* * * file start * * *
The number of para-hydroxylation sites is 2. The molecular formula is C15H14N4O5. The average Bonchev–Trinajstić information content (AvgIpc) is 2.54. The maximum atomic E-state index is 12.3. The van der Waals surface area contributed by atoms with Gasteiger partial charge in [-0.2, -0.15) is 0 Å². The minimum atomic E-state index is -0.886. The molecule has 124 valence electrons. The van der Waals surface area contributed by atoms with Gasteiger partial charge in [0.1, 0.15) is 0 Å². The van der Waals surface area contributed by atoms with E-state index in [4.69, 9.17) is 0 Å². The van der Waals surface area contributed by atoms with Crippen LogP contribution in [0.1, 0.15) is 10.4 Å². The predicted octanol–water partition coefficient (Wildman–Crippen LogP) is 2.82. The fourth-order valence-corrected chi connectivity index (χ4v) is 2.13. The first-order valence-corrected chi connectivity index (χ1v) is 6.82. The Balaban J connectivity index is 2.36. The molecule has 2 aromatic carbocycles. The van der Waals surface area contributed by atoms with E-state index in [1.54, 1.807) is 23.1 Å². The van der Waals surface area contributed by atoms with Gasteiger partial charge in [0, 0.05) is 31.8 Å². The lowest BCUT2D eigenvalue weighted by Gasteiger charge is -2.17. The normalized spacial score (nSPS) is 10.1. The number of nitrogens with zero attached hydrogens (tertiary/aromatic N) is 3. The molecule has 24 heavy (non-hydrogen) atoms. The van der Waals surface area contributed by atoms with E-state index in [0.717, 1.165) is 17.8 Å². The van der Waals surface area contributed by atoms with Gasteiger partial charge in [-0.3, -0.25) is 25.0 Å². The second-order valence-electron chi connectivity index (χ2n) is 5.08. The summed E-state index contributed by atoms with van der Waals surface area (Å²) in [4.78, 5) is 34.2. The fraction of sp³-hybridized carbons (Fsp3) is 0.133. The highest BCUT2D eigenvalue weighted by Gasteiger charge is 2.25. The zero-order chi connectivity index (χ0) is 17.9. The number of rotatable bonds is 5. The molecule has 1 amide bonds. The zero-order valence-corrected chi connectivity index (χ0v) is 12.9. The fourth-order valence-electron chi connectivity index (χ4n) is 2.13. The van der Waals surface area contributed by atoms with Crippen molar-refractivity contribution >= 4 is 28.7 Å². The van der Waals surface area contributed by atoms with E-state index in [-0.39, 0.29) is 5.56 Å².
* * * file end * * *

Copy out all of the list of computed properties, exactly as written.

The number of para-hydroxylation sites is 2. The molecular formula is C15H14N4O5. The average Bonchev–Trinajstić information content (AvgIpc) is 2.54. The maximum atomic E-state index is 12.3. The van der Waals surface area contributed by atoms with Gasteiger partial charge in [-0.2, -0.15) is 0 Å². The minimum atomic E-state index is -0.886. The molecule has 124 valence electrons. The van der Waals surface area contributed by atoms with Gasteiger partial charge in [0.1, 0.15) is 0 Å². The van der Waals surface area contributed by atoms with E-state index in [4.69, 9.17) is 0 Å². The van der Waals surface area contributed by atoms with Crippen LogP contribution in [0.1, 0.15) is 10.4 Å². The predicted octanol–water partition coefficient (Wildman–Crippen LogP) is 2.82. The fourth-order valence-corrected chi connectivity index (χ4v) is 2.13. The first-order valence-corrected chi connectivity index (χ1v) is 6.82. The Balaban J connectivity index is 2.36. The molecule has 2 aromatic carbocycles. The van der Waals surface area contributed by atoms with E-state index in [1.54, 1.807) is 23.1 Å². The van der Waals surface area contributed by atoms with Gasteiger partial charge in [0, 0.05) is 31.8 Å². The lowest BCUT2D eigenvalue weighted by Gasteiger charge is -2.17. The normalized spacial score (nSPS) is 10.1. The number of nitrogens with zero attached hydrogens (tertiary/aromatic N) is 3. The molecule has 24 heavy (non-hydrogen) atoms. The van der Waals surface area contributed by atoms with E-state index in [0.717, 1.165) is 17.8 Å². The van der Waals surface area contributed by atoms with Gasteiger partial charge in [-0.3, -0.25) is 25.0 Å². The second-order valence-electron chi connectivity index (χ2n) is 5.08. The summed E-state index contributed by atoms with van der Waals surface area (Å²) in [4.78, 5) is 34.2. The fraction of sp³-hybridized carbons (Fsp3) is 0.133. The highest BCUT2D eigenvalue weighted by Gasteiger charge is 2.25. The zero-order chi connectivity index (χ0) is 17.9. The number of rotatable bonds is 5. The molecule has 1 amide bonds. The zero-order valence-corrected chi connectivity index (χ0v) is 12.9. The fourth-order valence-electron chi connectivity index (χ4n) is 2.13. The van der Waals surface area contributed by atoms with Crippen molar-refractivity contribution >= 4 is 28.7 Å². The van der Waals surface area contributed by atoms with E-state index in [-0.39, 0.29) is 5.56 Å².